Chapter 9 Embedded Hacker Tools

This section contains descriptions and guides on how to use important hacker tools.

Exercises you can do for yourself are linked in the chapters about the respective tool. They go into detail on the usage of those tools.

More on Embedded Hacker Tools:

  • Chapter 9.2: Bus Pirate
  • Chapter 9.1: Logic Analyzer
  • Chapter 9.1.2: PulseView
  • Chapter 9.3: Tigard

9.1 Logic Analyzer

With a Logic Analyzer you can show an record digital signals from a circuit. Most often they are used to debug embedded systems during development, but there are many examples, where a Logic Analyzer is used for security research: One example is where researchers sniffed the SPI bus which connects the TPM chip to the main CPU on some notebooks and PCs. By attaching a Logic Analyzer to the SPI bus, recording the SPI traffic and analyzing it, researchers were able to recover the Bitlocker encryption key and decrypt the SSD.

Logic Analyzers can cost less than 10€ and much more than 1000€: Important terms and most likely the reason for this difference in cost are:

  • Sample Rate: The sample rate is the rate at which the Logic Analyzer records the values (0/1) from the traced circuit.
  • Channels: Number of traces the Logic Analyzer can do in parallel.
  • Storage: There are streaming and recording analyzers. The example from section has basically no storage and streams the samples directly via USB to the host. More expensive LA can have many megabytes of storage to cache samples.

If you are on a budget and need a Logic Analyzer, the project is your friend. They support a wide range of very cheap Logic Analyzers. Please see section for an example. They also provide a nice GUI called PulseView which manages the recording and analyzes the samples once successfully recorded.

9.1.1 Sample Rate

The Sample Rate to choose depends on the signal you want to capture. When capturing synchronous protocols you have a shared clock line and one or many data lines. The clock works on a given frequency. On each rising edge of the clock you could have a high or low on the data line, which determines the data value.

Digital Signal [from Wikipedia](

Figure 9.1: Digital Signal from Wikipedia

In a digital circuit the data line has timing requirements, which could also affect the needed sample rate: setup time (\(t_{su}\)), the clock to output time (\(t_{co}\)) and the hold time (\(t_h\)) (see Wikipedia) Imagine they are much sorter than the clock signal. If your sample rate is just enough to sample the clock, you might miss values on the data line because the hold time (the time the signal is hold high after the clock rising edge) is much shorter.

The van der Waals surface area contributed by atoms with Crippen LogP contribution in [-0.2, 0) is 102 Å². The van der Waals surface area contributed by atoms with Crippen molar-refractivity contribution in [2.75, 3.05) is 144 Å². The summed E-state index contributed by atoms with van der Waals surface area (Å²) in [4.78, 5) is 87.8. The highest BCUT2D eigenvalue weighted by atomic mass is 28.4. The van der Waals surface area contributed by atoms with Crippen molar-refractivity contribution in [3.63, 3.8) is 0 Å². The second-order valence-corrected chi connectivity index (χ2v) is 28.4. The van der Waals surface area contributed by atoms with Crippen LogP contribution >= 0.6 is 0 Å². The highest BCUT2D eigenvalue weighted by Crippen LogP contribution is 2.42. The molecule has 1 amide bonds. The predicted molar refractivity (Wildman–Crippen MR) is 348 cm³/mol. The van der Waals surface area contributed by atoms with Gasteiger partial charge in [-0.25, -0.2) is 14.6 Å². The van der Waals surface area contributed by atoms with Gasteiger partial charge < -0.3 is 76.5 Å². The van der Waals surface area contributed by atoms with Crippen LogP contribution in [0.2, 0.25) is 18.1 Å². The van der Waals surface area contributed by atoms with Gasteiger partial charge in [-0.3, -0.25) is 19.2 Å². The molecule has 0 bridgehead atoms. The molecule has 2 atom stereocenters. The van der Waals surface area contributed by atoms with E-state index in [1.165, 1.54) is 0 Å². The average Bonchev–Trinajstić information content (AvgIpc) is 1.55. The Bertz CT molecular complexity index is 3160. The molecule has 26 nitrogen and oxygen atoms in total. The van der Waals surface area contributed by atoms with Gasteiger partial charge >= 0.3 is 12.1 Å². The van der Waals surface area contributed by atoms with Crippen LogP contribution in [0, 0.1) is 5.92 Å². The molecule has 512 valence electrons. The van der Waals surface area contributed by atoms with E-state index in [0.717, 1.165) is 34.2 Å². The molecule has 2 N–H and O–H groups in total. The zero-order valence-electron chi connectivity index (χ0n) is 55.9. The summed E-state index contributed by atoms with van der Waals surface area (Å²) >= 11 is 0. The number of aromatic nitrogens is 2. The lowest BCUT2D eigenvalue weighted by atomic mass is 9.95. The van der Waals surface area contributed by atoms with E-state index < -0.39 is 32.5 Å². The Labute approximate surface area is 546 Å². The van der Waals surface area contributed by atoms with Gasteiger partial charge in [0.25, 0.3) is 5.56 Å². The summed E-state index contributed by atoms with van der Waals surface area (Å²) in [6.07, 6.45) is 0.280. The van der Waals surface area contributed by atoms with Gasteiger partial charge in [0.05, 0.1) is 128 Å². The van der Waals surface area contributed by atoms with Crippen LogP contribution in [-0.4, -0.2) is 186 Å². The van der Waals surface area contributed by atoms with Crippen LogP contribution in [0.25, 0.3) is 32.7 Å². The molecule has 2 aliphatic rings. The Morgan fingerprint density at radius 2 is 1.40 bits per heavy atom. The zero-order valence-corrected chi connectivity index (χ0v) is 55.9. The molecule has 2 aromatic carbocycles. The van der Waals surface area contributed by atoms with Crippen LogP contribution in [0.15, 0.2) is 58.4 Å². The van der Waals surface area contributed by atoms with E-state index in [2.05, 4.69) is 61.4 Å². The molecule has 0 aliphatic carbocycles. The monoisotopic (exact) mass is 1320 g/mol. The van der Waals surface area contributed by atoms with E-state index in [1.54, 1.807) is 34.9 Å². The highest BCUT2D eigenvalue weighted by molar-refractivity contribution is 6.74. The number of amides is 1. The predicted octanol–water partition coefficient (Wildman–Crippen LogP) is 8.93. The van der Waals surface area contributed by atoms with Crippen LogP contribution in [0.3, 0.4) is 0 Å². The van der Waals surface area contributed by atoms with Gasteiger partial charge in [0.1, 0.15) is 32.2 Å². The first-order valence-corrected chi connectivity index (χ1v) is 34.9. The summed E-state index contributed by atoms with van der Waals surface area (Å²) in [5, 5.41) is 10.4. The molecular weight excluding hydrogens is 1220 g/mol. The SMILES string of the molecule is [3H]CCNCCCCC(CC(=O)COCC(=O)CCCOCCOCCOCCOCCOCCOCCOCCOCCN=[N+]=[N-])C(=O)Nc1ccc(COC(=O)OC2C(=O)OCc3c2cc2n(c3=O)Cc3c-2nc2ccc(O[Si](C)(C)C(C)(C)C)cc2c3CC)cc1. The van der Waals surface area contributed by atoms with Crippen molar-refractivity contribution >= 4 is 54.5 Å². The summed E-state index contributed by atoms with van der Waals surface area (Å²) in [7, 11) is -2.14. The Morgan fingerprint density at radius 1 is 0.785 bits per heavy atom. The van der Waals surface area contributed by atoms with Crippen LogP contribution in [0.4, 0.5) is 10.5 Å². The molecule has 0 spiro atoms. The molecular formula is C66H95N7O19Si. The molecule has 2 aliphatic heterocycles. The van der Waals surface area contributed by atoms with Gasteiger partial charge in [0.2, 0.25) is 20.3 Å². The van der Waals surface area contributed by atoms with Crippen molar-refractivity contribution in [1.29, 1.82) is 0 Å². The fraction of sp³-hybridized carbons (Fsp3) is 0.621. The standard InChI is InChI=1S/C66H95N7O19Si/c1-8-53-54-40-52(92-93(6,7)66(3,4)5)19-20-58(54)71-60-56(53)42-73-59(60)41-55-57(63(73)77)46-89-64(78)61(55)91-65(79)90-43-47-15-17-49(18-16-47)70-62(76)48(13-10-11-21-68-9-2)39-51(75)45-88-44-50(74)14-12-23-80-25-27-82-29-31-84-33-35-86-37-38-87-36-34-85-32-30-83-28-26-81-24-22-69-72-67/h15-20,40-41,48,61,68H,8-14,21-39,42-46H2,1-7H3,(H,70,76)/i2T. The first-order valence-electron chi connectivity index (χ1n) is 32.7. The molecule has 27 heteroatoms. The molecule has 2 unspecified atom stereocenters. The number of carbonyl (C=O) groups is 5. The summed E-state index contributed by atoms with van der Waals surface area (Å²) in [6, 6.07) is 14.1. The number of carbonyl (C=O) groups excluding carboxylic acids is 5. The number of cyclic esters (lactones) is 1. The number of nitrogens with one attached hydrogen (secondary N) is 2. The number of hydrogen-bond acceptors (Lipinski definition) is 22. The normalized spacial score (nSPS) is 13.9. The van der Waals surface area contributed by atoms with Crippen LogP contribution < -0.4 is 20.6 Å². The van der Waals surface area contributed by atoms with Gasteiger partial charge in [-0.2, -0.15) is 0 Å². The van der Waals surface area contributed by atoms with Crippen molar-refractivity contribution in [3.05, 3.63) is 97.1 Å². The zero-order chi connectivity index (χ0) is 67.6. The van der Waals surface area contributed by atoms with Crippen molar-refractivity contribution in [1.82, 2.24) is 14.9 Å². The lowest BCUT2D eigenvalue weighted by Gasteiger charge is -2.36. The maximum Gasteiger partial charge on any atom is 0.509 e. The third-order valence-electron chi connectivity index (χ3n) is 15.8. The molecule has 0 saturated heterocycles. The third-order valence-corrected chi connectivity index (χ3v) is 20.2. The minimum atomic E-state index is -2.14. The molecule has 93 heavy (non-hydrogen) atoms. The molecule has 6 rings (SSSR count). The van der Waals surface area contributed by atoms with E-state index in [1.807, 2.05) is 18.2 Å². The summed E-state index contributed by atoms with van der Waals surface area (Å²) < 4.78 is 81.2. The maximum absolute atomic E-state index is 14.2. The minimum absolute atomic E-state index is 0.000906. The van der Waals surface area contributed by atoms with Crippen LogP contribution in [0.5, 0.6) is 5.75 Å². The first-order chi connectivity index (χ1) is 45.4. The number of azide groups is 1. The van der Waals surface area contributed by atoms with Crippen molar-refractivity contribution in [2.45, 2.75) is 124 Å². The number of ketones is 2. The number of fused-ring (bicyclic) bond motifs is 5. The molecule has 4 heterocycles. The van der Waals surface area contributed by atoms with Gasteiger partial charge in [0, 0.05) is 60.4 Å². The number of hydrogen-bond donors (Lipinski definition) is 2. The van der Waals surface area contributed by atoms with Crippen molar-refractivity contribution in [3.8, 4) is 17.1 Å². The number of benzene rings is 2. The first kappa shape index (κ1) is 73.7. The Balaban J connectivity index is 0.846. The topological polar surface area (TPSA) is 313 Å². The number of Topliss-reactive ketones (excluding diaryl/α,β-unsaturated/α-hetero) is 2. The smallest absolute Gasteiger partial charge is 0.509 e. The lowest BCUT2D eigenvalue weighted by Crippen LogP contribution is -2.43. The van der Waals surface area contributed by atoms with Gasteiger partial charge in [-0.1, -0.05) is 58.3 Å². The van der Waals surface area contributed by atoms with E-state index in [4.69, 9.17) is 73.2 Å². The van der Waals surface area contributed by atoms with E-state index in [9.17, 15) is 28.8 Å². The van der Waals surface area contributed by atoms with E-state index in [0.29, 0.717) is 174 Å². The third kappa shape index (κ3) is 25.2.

All that said: On some vendors sites you will find that digital signals should be sampled at 4 times the clock speed. Until now, this guideline worked for me also.

9.1.2 PulseView

PulseView (PV) is a Qt based logic analyzer GUI for sigrok. I use PulseView in my examples in section 8 and I love it! Just give it a try. Here is a basic overview:

PulseView Overview

Figure 9.2: PulseView Overview

  1. The number of samples to record. If you record with 1 MHz (setting 2) and set the samples to 1 M, the recording will last 1 second. If you 10 times that fast (10 MHz), the recording will last 100 ms (1/10 of a second).
  2. The number of samples per second. See 9.1.1
  3. The decoders. Once you recorded samples you can add decoders which will analyze the samples for you. See section 8 for examples.
  4. If PulseView found a device, you will see it here. My device from section is shown as “Saleae” device in PulseView.
  5. Once everything is set up, you can start the recording here. In the middle of the picture you see the recordings of two channels (D0 and D1).

You can find a good manual on how to use PulseView and many more information on

9.1.3 Hardware NoName Logik Analyzer (Cypress FX2LP)

  • Sample rate: 24MHz
  • Channels 8
  • Storage: Basically none.

I tried a random Logic Analyzer from AliExpress for ~8€. I ordered it based on the hope that I can use it with sigrok and I was not disappointed:

The device I got has a Cypress CY7C68013A-56LTXC (FX2LP) chip inside, which can be used with the fx2lafw firmware maintained by the sigrok project. Together with PulseView I got a nice and cheap Logic Analyzer which is sufficient for the basic embedded protocols.

The hardware I got:

Logic Analyzer Front

Figure 9.3: Logic Analyzer Front

And the PCB (with some annotations I made):

Logic Analyzer PCB Front

Figure 9.4: Logic Analyzer PCB Front

From the right: The 8 channels are connected to the Cypress FX2LP with only a 100 Ohm resistor between the chip and the channel connection. On the left you see the Mini-USB connector which is also connected to the Cypress chip. On the button you see the voltage converter from 5V (from USB) to 3.3V. On the bottom on the left there is a EEPROM connected via I2C. I am not an electronic engineer but the pins of the Cypress seem pretty unprotected. From the hardware manual of the FX2 the maximum voltage for input pins is 5.25 V - when using this device, I’d absolutely avoid any else than the Cypress is designed for.

Choose your favorite Linux distribution and install sigrok. Some distributions have the fx2lafw as a separate package (e.g Archlinux: sigrok-firmware-fx2lafw and sigrok-cli)

Connect the Logic Analyzer and then try to scan the device to see the supported features: